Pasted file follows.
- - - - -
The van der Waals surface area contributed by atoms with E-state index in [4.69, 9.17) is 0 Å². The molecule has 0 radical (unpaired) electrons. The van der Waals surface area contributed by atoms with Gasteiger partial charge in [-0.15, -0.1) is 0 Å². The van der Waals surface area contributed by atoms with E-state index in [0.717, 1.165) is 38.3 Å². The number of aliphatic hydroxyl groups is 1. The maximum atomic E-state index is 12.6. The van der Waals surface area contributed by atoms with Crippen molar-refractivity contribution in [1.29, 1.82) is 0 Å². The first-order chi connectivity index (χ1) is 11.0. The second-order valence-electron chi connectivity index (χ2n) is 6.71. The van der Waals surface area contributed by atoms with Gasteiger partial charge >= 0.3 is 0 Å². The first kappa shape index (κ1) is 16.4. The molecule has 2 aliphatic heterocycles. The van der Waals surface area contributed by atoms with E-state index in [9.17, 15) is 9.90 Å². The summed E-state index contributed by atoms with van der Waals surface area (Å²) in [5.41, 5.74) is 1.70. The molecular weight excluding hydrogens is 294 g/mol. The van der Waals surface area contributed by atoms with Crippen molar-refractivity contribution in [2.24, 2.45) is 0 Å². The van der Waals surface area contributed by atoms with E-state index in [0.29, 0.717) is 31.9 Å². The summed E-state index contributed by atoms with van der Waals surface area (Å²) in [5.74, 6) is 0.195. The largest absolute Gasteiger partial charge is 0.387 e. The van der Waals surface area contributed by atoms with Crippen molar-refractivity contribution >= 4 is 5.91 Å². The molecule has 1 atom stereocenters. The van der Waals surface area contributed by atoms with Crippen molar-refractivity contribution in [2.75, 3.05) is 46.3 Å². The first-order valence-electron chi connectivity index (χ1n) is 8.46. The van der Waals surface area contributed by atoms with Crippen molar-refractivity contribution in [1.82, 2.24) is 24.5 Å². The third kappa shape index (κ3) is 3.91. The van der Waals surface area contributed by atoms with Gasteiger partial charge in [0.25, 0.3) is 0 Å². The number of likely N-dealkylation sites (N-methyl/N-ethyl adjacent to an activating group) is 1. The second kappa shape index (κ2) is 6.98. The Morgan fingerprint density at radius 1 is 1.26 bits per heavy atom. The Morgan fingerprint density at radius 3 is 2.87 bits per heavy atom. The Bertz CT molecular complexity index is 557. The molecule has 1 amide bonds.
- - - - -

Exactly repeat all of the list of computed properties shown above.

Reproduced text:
The van der Waals surface area contributed by atoms with E-state index in [4.69, 9.17) is 0 Å². The molecule has 0 radical (unpaired) electrons. The van der Waals surface area contributed by atoms with Gasteiger partial charge in [-0.15, -0.1) is 0 Å². The van der Waals surface area contributed by atoms with E-state index in [0.717, 1.165) is 38.3 Å². The number of aliphatic hydroxyl groups is 1. The maximum atomic E-state index is 12.6. The van der Waals surface area contributed by atoms with Crippen molar-refractivity contribution in [1.29, 1.82) is 0 Å². The first-order chi connectivity index (χ1) is 11.0. The second-order valence-electron chi connectivity index (χ2n) is 6.71. The van der Waals surface area contributed by atoms with Gasteiger partial charge >= 0.3 is 0 Å². The first kappa shape index (κ1) is 16.4. The molecule has 2 aliphatic heterocycles. The van der Waals surface area contributed by atoms with E-state index in [9.17, 15) is 9.90 Å². The summed E-state index contributed by atoms with van der Waals surface area (Å²) in [5.41, 5.74) is 1.70. The molecular weight excluding hydrogens is 294 g/mol. The van der Waals surface area contributed by atoms with Crippen molar-refractivity contribution in [2.24, 2.45) is 0 Å². The van der Waals surface area contributed by atoms with E-state index in [0.29, 0.717) is 31.9 Å². The summed E-state index contributed by atoms with van der Waals surface area (Å²) in [5.74, 6) is 0.195. The largest absolute Gasteiger partial charge is 0.387 e. The van der Waals surface area contributed by atoms with Crippen molar-refractivity contribution >= 4 is 5.91 Å². The molecule has 1 atom stereocenters. The van der Waals surface area contributed by atoms with Crippen molar-refractivity contribution in [2.75, 3.05) is 46.3 Å². The first-order valence-electron chi connectivity index (χ1n) is 8.46. The van der Waals surface area contributed by atoms with Crippen molar-refractivity contribution in [1.82, 2.24) is 24.5 Å². The third kappa shape index (κ3) is 3.91. The van der Waals surface area contributed by atoms with Gasteiger partial charge in [0.25, 0.3) is 0 Å². The number of likely N-dealkylation sites (N-methyl/N-ethyl adjacent to an activating group) is 1. The second kappa shape index (κ2) is 6.98. The Morgan fingerprint density at radius 1 is 1.26 bits per heavy atom. The Morgan fingerprint density at radius 3 is 2.87 bits per heavy atom. The Bertz CT molecular complexity index is 557. The molecule has 1 amide bonds.